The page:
Meanwhile, Mrs May has been spotted in an exclusive shop where a handbag can cost hundreds of thousands of pounds – a price she certainly can’t afford on her Parliamentary salary:

I would like to have some answers on this. Wouldn’t you?

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Where is the POLITICAL will to stop us all ‘Drowning in Plastic’?

The BBC broadcast a horrifying documentary yesterday on October 1, showing the extent to which waste plastic is clogging up our rivers and seas and the appalling harm being done to both plant and animal life as a result.

It represents a shocking dereliction of duty on the part of the organisations around the world that are charged with handling this material responsibly – and are ignoring that responsibility on a global scale.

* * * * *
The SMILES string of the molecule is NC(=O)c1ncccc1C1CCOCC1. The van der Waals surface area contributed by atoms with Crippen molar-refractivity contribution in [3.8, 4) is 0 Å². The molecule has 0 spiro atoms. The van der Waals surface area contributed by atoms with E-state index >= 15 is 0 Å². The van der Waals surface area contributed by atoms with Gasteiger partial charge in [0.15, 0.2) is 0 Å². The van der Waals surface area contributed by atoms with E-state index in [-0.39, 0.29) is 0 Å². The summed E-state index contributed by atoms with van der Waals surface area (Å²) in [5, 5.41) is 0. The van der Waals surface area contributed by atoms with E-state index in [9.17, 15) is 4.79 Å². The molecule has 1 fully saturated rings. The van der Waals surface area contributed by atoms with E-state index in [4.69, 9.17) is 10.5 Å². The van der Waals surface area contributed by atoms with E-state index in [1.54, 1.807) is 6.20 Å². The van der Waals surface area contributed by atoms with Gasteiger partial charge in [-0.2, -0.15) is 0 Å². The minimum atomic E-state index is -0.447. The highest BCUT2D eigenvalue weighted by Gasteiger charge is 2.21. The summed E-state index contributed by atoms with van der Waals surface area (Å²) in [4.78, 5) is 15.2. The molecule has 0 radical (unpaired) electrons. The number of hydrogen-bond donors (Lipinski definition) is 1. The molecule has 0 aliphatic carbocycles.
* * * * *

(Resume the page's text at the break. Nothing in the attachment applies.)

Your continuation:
I wrote a few words on Facebook and they seem to have enjoyed some popularity so I am reproducing them here:

I’m watching ‘Drowning in Plastic’, the BBC documentary about waste plastic killing wildlife in the world’s rivers and oceans. I think it’s supposed to be making me feel guilty but actually I’m angry.

We don’t get much choice about our use of plastic, or the other stuff that gets thrown into the water and forgotten. We have it foisted upon us in the packaging of the things we buy and, as a rule, we handle it in the manner that (we’re told) is responsible.

It is the people we have to trust to get rid of it responsibly who are letting everybody (and I mean everybody) down.

There needs to be some accountability here. From what I’m seeing, I’m unwillingly complicit in a crime of such enormity that my mind flinches away from considering it. And that is not acceptable.